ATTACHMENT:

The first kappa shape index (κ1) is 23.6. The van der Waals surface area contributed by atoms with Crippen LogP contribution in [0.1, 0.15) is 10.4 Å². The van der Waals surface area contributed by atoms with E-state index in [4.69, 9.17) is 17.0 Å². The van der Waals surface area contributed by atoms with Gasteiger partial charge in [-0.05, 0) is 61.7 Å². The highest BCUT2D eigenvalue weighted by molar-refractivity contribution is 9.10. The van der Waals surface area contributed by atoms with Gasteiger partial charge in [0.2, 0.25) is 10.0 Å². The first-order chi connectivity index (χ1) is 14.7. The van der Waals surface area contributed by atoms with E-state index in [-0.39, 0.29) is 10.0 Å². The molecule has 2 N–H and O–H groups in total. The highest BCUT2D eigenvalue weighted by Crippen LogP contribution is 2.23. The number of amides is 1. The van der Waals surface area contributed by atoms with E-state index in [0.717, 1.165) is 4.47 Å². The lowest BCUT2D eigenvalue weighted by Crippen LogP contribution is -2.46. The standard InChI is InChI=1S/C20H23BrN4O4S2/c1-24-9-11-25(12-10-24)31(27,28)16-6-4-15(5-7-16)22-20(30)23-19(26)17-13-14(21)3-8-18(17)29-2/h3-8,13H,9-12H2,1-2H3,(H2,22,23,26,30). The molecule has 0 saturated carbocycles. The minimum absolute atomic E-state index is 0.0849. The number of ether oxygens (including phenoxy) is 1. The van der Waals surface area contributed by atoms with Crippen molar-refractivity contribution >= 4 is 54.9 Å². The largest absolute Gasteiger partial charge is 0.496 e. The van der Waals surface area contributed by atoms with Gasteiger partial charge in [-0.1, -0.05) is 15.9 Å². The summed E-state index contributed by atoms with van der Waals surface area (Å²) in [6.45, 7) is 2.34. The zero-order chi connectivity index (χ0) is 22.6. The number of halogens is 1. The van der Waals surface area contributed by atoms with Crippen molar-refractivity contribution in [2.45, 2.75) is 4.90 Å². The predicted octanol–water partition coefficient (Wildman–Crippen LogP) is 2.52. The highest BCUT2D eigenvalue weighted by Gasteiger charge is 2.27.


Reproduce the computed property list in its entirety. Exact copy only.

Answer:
The first kappa shape index (κ1) is 23.6. The van der Waals surface area contributed by atoms with Crippen LogP contribution in [0.1, 0.15) is 10.4 Å². The van der Waals surface area contributed by atoms with E-state index in [4.69, 9.17) is 17.0 Å². The van der Waals surface area contributed by atoms with Gasteiger partial charge in [-0.05, 0) is 61.7 Å². The highest BCUT2D eigenvalue weighted by molar-refractivity contribution is 9.10. The van der Waals surface area contributed by atoms with Gasteiger partial charge in [0.2, 0.25) is 10.0 Å². The first-order chi connectivity index (χ1) is 14.7. The van der Waals surface area contributed by atoms with E-state index in [-0.39, 0.29) is 10.0 Å². The molecule has 2 N–H and O–H groups in total. The highest BCUT2D eigenvalue weighted by Crippen LogP contribution is 2.23. The number of amides is 1. The van der Waals surface area contributed by atoms with E-state index in [0.717, 1.165) is 4.47 Å². The lowest BCUT2D eigenvalue weighted by Crippen LogP contribution is -2.46. The standard InChI is InChI=1S/C20H23BrN4O4S2/c1-24-9-11-25(12-10-24)31(27,28)16-6-4-15(5-7-16)22-20(30)23-19(26)17-13-14(21)3-8-18(17)29-2/h3-8,13H,9-12H2,1-2H3,(H2,22,23,26,30). The molecule has 0 saturated carbocycles. The minimum absolute atomic E-state index is 0.0849. The number of ether oxygens (including phenoxy) is 1. The van der Waals surface area contributed by atoms with Crippen molar-refractivity contribution >= 4 is 54.9 Å². The largest absolute Gasteiger partial charge is 0.496 e. The van der Waals surface area contributed by atoms with Gasteiger partial charge in [-0.1, -0.05) is 15.9 Å². The summed E-state index contributed by atoms with van der Waals surface area (Å²) in [6.45, 7) is 2.34. The zero-order chi connectivity index (χ0) is 22.6. The number of halogens is 1. The van der Waals surface area contributed by atoms with Crippen molar-refractivity contribution in [2.45, 2.75) is 4.90 Å². The predicted octanol–water partition coefficient (Wildman–Crippen LogP) is 2.52. The highest BCUT2D eigenvalue weighted by Gasteiger charge is 2.27.